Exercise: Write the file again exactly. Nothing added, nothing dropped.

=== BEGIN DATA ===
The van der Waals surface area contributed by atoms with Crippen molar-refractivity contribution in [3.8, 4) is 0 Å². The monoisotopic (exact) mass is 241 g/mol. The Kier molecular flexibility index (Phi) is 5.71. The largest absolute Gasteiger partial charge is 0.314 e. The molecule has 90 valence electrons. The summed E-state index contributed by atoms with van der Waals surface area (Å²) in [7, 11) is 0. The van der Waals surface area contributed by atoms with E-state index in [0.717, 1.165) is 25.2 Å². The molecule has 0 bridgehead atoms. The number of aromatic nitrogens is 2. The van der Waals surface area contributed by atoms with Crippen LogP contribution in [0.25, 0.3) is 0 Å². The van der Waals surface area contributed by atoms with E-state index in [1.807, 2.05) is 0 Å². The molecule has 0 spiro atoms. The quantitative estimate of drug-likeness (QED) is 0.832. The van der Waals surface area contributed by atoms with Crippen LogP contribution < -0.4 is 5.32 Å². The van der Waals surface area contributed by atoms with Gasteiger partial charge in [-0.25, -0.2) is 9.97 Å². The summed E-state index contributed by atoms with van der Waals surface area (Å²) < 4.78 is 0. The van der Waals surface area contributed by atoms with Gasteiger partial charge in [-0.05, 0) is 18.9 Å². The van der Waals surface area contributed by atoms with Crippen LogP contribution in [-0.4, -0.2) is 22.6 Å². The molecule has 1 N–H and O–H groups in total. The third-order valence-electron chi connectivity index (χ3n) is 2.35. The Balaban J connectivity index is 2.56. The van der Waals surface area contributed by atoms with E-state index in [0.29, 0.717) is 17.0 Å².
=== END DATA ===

The van der Waals surface area contributed by atoms with Crippen molar-refractivity contribution in [3.8, 4) is 0 Å². The monoisotopic (exact) mass is 241 g/mol. The Kier molecular flexibility index (Phi) is 5.71. The largest absolute Gasteiger partial charge is 0.314 e. The molecule has 90 valence electrons. The summed E-state index contributed by atoms with van der Waals surface area (Å²) in [7, 11) is 0. The van der Waals surface area contributed by atoms with E-state index in [0.717, 1.165) is 25.2 Å². The molecule has 0 bridgehead atoms. The number of aromatic nitrogens is 2. The van der Waals surface area contributed by atoms with Crippen LogP contribution in [0.25, 0.3) is 0 Å². The van der Waals surface area contributed by atoms with E-state index in [1.807, 2.05) is 0 Å². The molecule has 0 spiro atoms. The quantitative estimate of drug-likeness (QED) is 0.832. The van der Waals surface area contributed by atoms with Crippen LogP contribution < -0.4 is 5.32 Å². The van der Waals surface area contributed by atoms with Gasteiger partial charge in [-0.25, -0.2) is 9.97 Å². The summed E-state index contributed by atoms with van der Waals surface area (Å²) < 4.78 is 0. The van der Waals surface area contributed by atoms with Gasteiger partial charge in [-0.05, 0) is 18.9 Å². The van der Waals surface area contributed by atoms with Crippen LogP contribution in [-0.4, -0.2) is 22.6 Å². The molecule has 1 N–H and O–H groups in total. The third-order valence-electron chi connectivity index (χ3n) is 2.35. The Balaban J connectivity index is 2.56. The van der Waals surface area contributed by atoms with E-state index in [0.29, 0.717) is 17.0 Å².